Police officer Adam Gruler was heralded a hero for being the first to exchange gunfire with Omar Mateen when he attacked Orlando’s Pulse nightclub on June 12, 2016, killing 49 people and wounding at least 53. But on Thursday, two years after the massacre, survivors and families of the victims have filed a federal lawsuit against Gruler—who was off-duty and working security at the club at the time—and 30 other police officers, claiming that the Orlando Police Department acted too slowly.
Gruler is the only police officer named in the lawsuit, with plaintiffs stating that he stayed outside the club during the shooting “to ensure his own safety” and failed to protect Pulse patrons.
In a statement published in the Washington Post, Berto Capo, who lost his brother Luis Omar Ocasio-Capo in the shooting, said:
“It pains me to think my brother might still be alive if the defendants in the lawsuit acted differently. What if the Pulse security guard stopped the shooter from ever coming inside Pulse? Would my brother still be alive? What if the Orlando police officers who responded to the shooting were aggressive with the plan to rescue hostages and victims and killed the shooter? Would my brother still be alive? We believe the answer is yes. [My brother] would still be alive if their actions would have been faster.”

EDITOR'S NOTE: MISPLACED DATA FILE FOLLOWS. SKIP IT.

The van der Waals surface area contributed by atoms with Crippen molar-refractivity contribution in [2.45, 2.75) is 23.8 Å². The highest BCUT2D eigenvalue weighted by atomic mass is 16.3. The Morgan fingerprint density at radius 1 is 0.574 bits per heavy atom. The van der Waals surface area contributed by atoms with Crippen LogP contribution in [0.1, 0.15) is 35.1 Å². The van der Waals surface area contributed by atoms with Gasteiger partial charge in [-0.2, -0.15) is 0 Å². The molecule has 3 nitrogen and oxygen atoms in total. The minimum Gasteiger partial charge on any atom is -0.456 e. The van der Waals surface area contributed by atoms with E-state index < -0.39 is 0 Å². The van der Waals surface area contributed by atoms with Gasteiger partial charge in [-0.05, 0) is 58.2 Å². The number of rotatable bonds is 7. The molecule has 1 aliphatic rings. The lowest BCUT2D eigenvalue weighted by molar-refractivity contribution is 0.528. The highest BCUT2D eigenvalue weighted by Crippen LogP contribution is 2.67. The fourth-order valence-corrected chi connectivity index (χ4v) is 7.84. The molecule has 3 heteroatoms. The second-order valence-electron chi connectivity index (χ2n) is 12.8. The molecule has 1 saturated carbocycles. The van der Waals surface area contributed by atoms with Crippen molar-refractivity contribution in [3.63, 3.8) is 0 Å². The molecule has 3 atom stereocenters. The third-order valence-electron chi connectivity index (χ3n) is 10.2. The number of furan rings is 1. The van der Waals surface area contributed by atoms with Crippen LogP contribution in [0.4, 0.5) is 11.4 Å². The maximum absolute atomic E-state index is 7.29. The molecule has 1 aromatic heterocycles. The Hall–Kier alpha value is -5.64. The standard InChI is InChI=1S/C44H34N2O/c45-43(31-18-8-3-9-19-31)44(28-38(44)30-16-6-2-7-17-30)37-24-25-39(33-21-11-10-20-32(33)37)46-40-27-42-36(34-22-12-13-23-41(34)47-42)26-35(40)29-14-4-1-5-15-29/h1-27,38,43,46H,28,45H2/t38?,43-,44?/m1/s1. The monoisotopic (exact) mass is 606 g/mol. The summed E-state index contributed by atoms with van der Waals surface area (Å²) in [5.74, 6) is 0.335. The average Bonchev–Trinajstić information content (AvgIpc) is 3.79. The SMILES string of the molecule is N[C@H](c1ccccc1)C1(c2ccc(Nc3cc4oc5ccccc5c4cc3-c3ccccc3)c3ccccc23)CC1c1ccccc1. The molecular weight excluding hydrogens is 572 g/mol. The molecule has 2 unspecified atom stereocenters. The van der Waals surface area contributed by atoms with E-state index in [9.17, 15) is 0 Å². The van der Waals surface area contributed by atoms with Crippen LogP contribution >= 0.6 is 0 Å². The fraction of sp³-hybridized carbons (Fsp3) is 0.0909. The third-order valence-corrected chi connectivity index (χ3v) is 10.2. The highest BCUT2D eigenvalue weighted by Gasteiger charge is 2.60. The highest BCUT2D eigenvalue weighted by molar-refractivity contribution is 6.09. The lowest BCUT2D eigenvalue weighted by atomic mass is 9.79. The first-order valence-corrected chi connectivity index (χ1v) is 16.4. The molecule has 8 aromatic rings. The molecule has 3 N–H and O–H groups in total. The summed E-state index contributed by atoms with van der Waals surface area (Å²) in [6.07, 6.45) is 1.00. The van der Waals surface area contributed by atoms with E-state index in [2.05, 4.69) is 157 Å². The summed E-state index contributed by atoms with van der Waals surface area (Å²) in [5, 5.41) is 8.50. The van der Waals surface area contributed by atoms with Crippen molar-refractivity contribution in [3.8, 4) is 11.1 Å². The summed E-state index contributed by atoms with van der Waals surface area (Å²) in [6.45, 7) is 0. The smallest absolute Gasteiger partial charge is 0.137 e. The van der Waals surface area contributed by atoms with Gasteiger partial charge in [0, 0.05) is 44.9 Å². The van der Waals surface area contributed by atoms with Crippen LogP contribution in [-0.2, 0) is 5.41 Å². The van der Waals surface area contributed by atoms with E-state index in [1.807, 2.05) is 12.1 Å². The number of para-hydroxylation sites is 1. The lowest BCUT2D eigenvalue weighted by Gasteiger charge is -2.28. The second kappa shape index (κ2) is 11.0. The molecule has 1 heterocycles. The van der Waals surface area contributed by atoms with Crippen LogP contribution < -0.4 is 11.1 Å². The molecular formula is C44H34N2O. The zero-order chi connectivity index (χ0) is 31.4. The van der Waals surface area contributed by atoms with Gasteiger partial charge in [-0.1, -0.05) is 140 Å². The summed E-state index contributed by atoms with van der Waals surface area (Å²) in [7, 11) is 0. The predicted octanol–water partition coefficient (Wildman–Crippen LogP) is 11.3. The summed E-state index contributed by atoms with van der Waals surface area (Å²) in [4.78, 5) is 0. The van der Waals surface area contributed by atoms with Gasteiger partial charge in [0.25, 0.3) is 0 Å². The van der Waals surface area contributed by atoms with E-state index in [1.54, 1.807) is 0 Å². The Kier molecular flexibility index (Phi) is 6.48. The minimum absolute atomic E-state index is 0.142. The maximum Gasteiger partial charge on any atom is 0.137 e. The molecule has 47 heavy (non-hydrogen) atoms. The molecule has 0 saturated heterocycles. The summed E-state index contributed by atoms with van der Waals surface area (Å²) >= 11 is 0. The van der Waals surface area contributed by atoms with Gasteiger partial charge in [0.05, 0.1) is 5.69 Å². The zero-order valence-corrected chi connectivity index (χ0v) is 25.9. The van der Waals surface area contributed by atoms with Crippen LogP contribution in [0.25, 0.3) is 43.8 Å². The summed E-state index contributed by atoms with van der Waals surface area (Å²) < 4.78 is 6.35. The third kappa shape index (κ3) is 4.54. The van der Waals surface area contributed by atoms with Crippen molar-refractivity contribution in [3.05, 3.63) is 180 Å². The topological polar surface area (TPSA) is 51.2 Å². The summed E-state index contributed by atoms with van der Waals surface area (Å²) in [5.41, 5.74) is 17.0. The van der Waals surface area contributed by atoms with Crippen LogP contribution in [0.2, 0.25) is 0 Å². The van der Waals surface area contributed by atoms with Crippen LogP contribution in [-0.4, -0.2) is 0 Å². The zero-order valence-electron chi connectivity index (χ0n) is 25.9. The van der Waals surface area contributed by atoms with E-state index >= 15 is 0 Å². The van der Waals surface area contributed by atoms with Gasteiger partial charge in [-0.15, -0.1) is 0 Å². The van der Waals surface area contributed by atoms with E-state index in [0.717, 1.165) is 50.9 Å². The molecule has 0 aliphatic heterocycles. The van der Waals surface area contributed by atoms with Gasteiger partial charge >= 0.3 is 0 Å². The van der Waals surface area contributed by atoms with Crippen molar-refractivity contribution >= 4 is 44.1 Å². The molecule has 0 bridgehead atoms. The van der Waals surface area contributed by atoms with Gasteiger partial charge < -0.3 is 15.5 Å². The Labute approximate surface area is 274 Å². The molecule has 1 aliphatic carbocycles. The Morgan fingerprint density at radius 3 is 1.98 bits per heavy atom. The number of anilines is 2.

The lawsuit seeks unspecified damages and stipulates that Gruler abandoned his post inside Pulse around 2 a.m. (Gruler says he left his post to locate an underage attendee who had entered the club with a fake I.D.), allowing Mateen to enter the club unfettered. Gruler heard gunshots and, from the parking lot, exchanged fire with Mateen. Then, as the Post’s Meagan Flynn writes, “realizing he was outgunned... called for backup and remained outside.”
Attorney Solomon Radner, representing Capo and others in the lawsuit, spoke at a news conference Thursday:
“Not only did the officer allow this to take place by apparently abandoning his post but also instead of immediately going in and neutralizing the shooter, he appeared to be primarily concerned about his own safety. He stayed outside where it was safe and allowed dozens of people to be massacred, knowing that was taking place, knowing that he was the only armed person there who could stop this. That was his job.”
The Orlando Police Department, also named in the lawsuit, could not offer comment to the Post on the case itself, but offered the following statement:
“Nearly two years after the horrific act of hate inside the Pulse nightclub, our community continues to mourn the 49 lives taken and provide support for all those impacted,” the statement said. “On the morning of June 12, 2016, federal, state and local law enforcement officers and first responders put themselves in harm’s way to save as many lives as possible.”
According to CBS News, 35 Pulse shooting victims have signed onto the lawsuit as plaintiffs. In addition to contending that Gruler and the other 30 officers could’ve done more to curb casualties, the suit includes language that criticizes the actions of law enforcement after the club had been secured. The document reads:
“The detainees were not permitted to use their phones, contact their loved ones, or leave. They were detained as though they were criminals, by these defendants despite there being not a shred of evidence nor any lawful basis to suspect that any of the detainees had committed a crime.”
At the news conference on Thursday, victim Keinon Carter who now needs a cane to walk) said, “Those of us who were at the wrong place at the wrong time still have rights that cannot be infringed upon.”